Why You Should Prepare for Your Own Death (and How to Do It)

It’s never fun to think about death—especially when it’s your own. But the reality is that all of us are going to die eventually, and if you pass without ever thinking about the financial ramifications of your death, your family may face an enormous burden, and your assets might be lost.

If you don’t have a will or any other legal prep work done, your estate will still be divided among your heirs based on stipulations specified by state law. However, it’s still in your best interest to prepare proactively; that way, you can minimize the financial risks and burdens assumed by your family members and executors, and ensure that your matters are settled as you see fit.

Life Insurance

Life insurance isn’t a strictly necessary investment, nor does it pay off in every case. However, for many Americans, a basic life insurance policy is well worth the monthly premium. You’ll usually adopt a policy for a given term, such as 20 years, and pay the premiums monthly until that term is over (or until you die). Upon your death, your chosen beneficiaries will receive a lump sum payment and possibly other benefits. If you have free or reduced life insurance through your employer, take it. Otherwise, crunch the numbers and see if it’s worth it for your specific situation; the older you get, the more “worth it” it becomes.

Wrongful Death Preparation

Hopefully, you’ll die of natural causes after many, many years of life. Unfortunately, many people end up dying as a direct result of someone else’s negligence, such as in a workplace accident or in a motor vehicle collision. If you want your loved ones to have an easier time coping with the loss and getting compensation, it’s a good idea to forge a connection with a wrongful death attorney in advance. They’ll be able to handle your case with compassion and tact if the worst happens.

Last Will and Testament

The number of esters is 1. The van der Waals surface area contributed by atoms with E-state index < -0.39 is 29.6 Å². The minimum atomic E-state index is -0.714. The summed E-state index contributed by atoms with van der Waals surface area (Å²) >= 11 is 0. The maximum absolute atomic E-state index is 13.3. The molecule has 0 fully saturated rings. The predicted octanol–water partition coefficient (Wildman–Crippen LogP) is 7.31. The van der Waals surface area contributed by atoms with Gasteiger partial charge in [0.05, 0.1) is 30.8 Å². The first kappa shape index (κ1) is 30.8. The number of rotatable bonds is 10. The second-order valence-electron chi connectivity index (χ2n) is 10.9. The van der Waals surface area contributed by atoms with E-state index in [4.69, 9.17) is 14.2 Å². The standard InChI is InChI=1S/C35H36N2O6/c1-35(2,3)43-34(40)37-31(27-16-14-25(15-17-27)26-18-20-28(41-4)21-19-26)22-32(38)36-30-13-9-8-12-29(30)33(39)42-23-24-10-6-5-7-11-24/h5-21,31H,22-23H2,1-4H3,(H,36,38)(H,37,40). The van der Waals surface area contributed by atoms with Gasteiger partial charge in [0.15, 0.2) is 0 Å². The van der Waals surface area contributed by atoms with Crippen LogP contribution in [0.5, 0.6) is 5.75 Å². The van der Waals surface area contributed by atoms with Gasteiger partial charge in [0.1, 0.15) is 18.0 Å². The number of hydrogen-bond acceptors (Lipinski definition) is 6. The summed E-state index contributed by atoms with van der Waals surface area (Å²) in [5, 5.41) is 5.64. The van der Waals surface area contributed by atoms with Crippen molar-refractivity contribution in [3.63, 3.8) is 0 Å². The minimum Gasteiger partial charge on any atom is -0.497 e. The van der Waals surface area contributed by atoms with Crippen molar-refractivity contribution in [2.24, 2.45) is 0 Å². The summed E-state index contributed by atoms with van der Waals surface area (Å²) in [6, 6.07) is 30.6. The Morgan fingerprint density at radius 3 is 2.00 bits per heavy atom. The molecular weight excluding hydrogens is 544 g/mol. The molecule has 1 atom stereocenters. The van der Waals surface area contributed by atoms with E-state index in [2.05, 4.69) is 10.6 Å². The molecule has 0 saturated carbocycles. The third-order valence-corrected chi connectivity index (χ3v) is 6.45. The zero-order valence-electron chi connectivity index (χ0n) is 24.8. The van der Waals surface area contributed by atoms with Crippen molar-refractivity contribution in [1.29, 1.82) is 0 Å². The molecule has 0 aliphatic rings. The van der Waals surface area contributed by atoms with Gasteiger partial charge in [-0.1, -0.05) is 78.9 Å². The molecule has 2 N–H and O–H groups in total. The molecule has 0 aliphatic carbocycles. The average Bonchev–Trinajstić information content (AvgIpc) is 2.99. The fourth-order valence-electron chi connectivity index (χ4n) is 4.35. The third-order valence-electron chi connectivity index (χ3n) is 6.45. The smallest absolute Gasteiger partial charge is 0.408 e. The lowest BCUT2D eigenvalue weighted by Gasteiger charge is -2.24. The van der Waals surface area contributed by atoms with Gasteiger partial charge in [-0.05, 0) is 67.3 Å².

Writing a will is one of the simplest things you can do to make your death easier, and you don’t need to be an expert to do it. Essentially, your last will and testament will serve as a legal document describing exactly how you want your worldly assets divided, and what you want done with your body after your death. Each state has different rules, so make sure you understand the specific regulations in your state, but for the most part, you can draft a will with a lawyer, using software, or entirely by yourself (just check to see if it needs to be signed and notarized).

In your will, you’ll decide things like who your beneficiaries are (the people who will receive your estate), who your executor is (the person responsible for overseeing and executing the will), guardians for your children (if necessary), and pretty much anything else you want to say to the world after your demise. Be as specific as possible with these items, but they’re entirely your call.

Funeral Arrangements

Though not necessary to include in your will or prepare before your death, it’s often helpful to outline your funeral plans in advance. You may have a specific plot picked out, or have special preferences (such as being cremated, or buried in a specific location). Considering the average funeral costs between $6-10,000, this may not be a decision you want left to your surviving family members, who will be trying to make an important financial decision in a time of grief and mourning.

Financial Arrangements

Though you don’t plan on dying anytime soon, since you’re thinking about death, it might be a good time to get some of your finances in order. Set aside a day to take inventory of all your bills, debts, retirement accounts, and other financial accounts. If it’s hard for you to track down this information, it will be even harder for your executor and beneficiaries. Keep everything organized in a master file (which you keep highly secure), and commit to better management practices in the future.

You’re never too young to start planning for your own death. Accidents and complications mean that any minute could be your last, and all it takes is a few hours of planning to establish a legal framework for your surviving heirs to follow. Set aside some time to take care of these matters as soon as possible.

Categories: Health

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March 1, 2018 Why You Should Prepare for Your Own Death (and How to Do It)